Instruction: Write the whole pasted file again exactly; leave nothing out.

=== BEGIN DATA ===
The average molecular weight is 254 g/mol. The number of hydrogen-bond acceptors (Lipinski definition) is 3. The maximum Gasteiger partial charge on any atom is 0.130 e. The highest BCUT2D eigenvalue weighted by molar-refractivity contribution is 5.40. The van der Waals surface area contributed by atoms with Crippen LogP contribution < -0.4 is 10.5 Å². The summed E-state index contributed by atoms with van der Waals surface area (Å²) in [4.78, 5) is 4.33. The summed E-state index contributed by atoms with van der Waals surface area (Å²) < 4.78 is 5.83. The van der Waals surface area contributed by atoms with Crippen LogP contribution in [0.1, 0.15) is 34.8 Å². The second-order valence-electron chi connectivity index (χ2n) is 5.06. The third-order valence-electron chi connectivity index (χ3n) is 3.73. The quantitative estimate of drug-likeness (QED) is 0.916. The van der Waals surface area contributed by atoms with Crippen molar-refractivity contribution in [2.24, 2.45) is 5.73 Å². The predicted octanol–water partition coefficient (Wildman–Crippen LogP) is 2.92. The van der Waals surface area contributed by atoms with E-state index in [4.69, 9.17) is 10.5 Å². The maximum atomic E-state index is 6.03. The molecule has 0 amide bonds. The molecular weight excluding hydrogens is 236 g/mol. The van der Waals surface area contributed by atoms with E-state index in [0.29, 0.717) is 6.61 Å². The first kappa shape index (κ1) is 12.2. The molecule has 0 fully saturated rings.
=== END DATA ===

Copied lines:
The average molecular weight is 254 g/mol. The number of hydrogen-bond acceptors (Lipinski definition) is 3. The maximum Gasteiger partial charge on any atom is 0.130 e. The highest BCUT2D eigenvalue weighted by molar-refractivity contribution is 5.40. The van der Waals surface area contributed by atoms with Crippen LogP contribution < -0.4 is 10.5 Å². The summed E-state index contributed by atoms with van der Waals surface area (Å²) in [4.78, 5) is 4.33. The summed E-state index contributed by atoms with van der Waals surface area (Å²) < 4.78 is 5.83. The van der Waals surface area contributed by atoms with Crippen LogP contribution in [0.1, 0.15) is 34.8 Å². The second-order valence-electron chi connectivity index (χ2n) is 5.06. The third-order valence-electron chi connectivity index (χ3n) is 3.73. The quantitative estimate of drug-likeness (QED) is 0.916. The van der Waals surface area contributed by atoms with Crippen molar-refractivity contribution in [2.24, 2.45) is 5.73 Å². The predicted octanol–water partition coefficient (Wildman–Crippen LogP) is 2.92. The van der Waals surface area contributed by atoms with E-state index in [4.69, 9.17) is 10.5 Å². The maximum atomic E-state index is 6.03. The molecule has 0 amide bonds. The molecular weight excluding hydrogens is 236 g/mol. The van der Waals surface area contributed by atoms with E-state index in [0.29, 0.717) is 6.61 Å². The first kappa shape index (κ1) is 12.2. The molecule has 0 fully saturated rings.